What we can’t do is pretend that it’s not a real thing and try to squeeze back into the pre-COVID method of schooling.
Many things that used to be “normal” will no longer be normal. And in many ways that is okay. The research around chronic stress and trauma indicates that we can make a difference with supports, services, and strong relationships. School leaders play an important part in supporting teachers as we return to school.
Here are some important things for school leaders to consider:
- Allow time just for processing – not just once, but regularly. Everyone is returning to school with a different personal experience, even within this shared experience. It is important for school leaders to build in opportunities for teachers to talk and process regularly. Using restorative circles as a part of a regular structure for teachers is a way to both model an effective practice and to process feelings about doing school after the extended closure.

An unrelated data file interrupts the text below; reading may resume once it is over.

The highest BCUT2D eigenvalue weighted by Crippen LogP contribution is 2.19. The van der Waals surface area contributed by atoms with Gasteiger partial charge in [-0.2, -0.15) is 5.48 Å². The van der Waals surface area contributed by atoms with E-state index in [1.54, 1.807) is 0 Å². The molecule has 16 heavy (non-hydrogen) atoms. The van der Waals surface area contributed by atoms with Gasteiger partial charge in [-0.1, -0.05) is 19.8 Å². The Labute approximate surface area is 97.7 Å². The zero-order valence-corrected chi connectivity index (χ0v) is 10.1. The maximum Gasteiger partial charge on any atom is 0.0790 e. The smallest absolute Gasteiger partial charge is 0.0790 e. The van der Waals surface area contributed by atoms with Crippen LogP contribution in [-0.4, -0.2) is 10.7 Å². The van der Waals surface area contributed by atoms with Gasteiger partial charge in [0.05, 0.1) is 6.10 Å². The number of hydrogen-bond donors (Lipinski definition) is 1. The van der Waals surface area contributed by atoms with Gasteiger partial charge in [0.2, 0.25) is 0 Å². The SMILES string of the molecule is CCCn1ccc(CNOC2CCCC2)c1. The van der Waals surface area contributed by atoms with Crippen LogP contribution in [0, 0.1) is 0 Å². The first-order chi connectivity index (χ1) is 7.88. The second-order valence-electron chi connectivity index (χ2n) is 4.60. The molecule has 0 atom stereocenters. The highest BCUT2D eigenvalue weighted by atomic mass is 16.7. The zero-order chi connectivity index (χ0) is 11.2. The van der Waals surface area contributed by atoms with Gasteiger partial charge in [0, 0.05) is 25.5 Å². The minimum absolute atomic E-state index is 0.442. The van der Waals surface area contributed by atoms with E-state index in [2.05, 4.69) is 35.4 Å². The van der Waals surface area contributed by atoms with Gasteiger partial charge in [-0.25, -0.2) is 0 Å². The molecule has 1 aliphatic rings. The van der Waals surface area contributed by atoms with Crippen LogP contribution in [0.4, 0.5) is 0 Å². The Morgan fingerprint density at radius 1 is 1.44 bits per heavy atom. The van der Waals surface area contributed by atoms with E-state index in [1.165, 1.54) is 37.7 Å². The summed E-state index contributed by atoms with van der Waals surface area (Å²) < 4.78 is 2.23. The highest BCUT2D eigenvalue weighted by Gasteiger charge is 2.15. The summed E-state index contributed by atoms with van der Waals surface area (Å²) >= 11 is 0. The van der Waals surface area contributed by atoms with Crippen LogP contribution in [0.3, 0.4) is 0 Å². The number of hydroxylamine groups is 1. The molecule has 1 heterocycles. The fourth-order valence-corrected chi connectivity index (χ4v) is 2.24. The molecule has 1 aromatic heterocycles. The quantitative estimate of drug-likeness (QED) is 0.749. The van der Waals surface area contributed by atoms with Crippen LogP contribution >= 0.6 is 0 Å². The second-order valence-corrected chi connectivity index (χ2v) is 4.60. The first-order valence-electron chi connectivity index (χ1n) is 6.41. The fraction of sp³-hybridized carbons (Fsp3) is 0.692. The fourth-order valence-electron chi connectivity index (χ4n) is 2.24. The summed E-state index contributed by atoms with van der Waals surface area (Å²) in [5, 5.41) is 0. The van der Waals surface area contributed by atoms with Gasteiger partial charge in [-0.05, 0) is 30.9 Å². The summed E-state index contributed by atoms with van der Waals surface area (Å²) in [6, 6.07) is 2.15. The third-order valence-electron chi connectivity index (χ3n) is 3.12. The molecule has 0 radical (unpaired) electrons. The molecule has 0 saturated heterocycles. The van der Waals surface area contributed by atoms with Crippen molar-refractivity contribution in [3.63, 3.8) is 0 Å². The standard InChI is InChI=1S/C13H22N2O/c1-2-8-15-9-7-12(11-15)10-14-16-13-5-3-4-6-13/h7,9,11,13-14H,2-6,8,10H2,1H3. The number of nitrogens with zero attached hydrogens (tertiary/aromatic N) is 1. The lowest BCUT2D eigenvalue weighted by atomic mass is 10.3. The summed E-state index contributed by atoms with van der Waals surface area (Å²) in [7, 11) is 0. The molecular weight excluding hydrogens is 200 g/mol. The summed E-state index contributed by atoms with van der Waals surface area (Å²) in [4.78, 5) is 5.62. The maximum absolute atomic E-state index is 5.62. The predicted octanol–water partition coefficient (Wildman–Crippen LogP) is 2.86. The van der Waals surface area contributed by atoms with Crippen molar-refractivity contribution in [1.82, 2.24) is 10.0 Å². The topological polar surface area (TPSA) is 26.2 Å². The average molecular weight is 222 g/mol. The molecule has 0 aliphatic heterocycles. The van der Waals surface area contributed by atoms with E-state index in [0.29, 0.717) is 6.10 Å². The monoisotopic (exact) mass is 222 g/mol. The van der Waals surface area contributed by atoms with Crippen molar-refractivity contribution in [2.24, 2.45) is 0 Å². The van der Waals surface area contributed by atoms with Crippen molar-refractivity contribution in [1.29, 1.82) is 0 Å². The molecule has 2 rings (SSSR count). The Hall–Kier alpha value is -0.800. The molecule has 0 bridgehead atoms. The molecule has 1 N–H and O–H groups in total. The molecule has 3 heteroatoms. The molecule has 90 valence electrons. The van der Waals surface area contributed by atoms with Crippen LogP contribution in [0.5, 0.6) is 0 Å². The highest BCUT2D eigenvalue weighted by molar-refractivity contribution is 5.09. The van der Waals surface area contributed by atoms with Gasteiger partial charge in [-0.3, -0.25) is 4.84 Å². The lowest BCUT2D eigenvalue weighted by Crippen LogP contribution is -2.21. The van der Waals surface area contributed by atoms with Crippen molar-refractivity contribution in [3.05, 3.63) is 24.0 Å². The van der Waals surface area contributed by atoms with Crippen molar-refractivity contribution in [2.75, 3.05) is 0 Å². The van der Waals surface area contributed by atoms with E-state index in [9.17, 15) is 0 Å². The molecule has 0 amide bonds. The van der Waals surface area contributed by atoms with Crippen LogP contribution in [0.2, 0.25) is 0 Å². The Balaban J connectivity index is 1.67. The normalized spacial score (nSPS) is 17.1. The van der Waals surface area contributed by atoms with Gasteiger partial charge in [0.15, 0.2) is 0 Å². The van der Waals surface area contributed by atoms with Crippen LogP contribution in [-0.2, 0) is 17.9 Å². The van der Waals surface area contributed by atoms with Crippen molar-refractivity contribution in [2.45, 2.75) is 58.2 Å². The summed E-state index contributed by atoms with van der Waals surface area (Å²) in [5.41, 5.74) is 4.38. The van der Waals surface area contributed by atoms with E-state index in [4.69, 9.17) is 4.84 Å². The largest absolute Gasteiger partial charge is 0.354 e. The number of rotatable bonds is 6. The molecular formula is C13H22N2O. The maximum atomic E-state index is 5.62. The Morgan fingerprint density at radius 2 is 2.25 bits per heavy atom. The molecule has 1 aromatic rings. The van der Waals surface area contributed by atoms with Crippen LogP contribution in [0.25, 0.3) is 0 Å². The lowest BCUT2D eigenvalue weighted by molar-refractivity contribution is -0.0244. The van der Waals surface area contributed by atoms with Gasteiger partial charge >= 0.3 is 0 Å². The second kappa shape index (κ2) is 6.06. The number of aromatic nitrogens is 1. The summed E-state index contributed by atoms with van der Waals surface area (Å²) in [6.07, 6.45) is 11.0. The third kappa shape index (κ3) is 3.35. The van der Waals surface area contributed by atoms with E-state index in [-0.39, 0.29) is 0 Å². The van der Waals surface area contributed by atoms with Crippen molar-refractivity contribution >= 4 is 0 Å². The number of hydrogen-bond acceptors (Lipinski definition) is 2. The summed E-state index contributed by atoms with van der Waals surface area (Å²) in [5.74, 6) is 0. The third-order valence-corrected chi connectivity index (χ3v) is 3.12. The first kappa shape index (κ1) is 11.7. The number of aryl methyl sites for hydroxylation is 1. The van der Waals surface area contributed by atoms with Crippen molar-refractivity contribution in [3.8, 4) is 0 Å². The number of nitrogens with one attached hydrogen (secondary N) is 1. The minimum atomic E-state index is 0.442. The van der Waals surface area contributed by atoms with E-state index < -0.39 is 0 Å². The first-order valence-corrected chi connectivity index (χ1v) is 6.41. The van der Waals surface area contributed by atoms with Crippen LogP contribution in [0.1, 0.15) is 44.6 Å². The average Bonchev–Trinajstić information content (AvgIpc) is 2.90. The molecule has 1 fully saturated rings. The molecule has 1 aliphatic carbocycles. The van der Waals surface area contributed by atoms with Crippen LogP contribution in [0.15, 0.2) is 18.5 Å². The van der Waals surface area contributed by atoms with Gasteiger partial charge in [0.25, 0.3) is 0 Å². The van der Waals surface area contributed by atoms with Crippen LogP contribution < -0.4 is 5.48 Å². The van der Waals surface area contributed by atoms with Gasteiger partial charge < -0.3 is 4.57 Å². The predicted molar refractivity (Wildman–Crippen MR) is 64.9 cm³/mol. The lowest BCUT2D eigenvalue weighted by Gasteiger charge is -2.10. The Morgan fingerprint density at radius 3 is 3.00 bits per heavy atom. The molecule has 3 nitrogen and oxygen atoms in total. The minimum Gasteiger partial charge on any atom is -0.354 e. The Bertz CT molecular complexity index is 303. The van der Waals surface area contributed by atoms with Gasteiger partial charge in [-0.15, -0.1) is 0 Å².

- Strengthen personal relationships and lean in to those personal connections. It really is always about relationships. School leaders can remember to listen more, slow down, and breathe. Hearing messages of support and solidarity such as, “I hear you. I feel it, too.” can make all the difference to a teacher.
- Consider school-wide skill building. There are coping skills that can help with the process of rebuilding after trauma. Mindfulness, meditation, and restorative circles are just a few of the strategies that can be built into classroom cultures to support both students and teachers. De-escalation strategies, both for teachers to use in classrooms and for students to use when they are feeling agitated or out of control, are as important to learn as reading and math.